Jini Components and Interfaces

As Jini is likely to evolve, we can only say that the current components of Jini provide service discovery and lookup, distributed events, transactions, leasing, security, and simple persistence. This is the core functionality useful to all services.


The distributed leasing specification describes a set of interfaces and protocols to support the negotiation for, and time-based allocation of, resources. Any object or component implementing these interfaces can offer resources for negotiated periods of time. When a lease expires it is terminated. But prior to termination a lease may be renewed. The leasing API is used by the JavaSpaces, Transaction, and Distributed Events specifications.

Lookup and Discovery

As described above, the discovery and lookup functionality is the primary activity of every Jini federation. A discovery protocol is used to dynamically add and remove service advertisements and corresponding service proxy objects. The lookup service protocol provides a means to locate a desired service based upon some set of descriptors (including object type), optionally returning service proxy objects to communicate with the advertised service.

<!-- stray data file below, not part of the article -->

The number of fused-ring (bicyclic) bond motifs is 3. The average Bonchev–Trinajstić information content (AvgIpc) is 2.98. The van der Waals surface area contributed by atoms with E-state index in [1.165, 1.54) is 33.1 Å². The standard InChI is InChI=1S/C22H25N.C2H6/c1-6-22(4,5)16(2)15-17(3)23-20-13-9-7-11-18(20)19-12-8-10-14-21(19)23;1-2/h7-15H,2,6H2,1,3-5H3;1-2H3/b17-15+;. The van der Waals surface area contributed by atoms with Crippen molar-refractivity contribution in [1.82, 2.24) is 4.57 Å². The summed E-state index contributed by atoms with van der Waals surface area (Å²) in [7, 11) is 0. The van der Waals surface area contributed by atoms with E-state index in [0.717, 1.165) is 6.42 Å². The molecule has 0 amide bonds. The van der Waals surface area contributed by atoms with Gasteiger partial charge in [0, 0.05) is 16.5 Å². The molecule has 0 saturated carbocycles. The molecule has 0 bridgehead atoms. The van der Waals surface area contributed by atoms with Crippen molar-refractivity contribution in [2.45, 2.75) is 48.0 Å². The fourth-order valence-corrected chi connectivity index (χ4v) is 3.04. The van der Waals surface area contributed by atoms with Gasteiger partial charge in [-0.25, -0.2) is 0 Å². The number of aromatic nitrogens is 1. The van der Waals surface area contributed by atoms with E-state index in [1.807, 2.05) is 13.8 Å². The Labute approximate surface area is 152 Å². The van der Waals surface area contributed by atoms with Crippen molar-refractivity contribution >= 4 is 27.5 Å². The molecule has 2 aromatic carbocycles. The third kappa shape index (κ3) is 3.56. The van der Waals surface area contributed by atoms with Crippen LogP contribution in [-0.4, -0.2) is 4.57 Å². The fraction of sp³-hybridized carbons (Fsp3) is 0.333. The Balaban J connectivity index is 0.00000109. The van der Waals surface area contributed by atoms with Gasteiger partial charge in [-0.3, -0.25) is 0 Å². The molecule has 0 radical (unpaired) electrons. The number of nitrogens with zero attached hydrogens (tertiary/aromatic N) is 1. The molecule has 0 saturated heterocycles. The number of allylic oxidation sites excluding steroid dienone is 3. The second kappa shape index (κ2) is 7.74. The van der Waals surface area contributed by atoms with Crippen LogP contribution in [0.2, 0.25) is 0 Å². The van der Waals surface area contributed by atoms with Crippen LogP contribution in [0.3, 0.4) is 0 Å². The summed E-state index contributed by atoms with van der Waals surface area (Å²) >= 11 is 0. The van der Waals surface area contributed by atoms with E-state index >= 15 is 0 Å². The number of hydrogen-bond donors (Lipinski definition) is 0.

Service advertisements in the lookup service are leased via the distributed leasing service, and deactivate (unless renewed) after the lease period has expired.


Distributed persistence is described by the JavaSpaces specification. A JavaSpaces server provides, optionally distributed transaction-based, concurrent access to a simple distributed object persistent store. Alternatively, it can be used as a front-end to object and relational DBMSs. It may also provide transient, or non-persistent, data management (guaranteeing data integrity until application termination or system crash). A JavaSpaces server is used by each federation's lookup service to store service advertisements and their proxies. Using distributed events support, notifications can be sent out when entries are written to the server which match a specified template. Entries in a JavaSpaces server are leased; and, as described below, notifications are also leased. JavaSpaces has been influenced by the Linda project and is based upon Tuple space.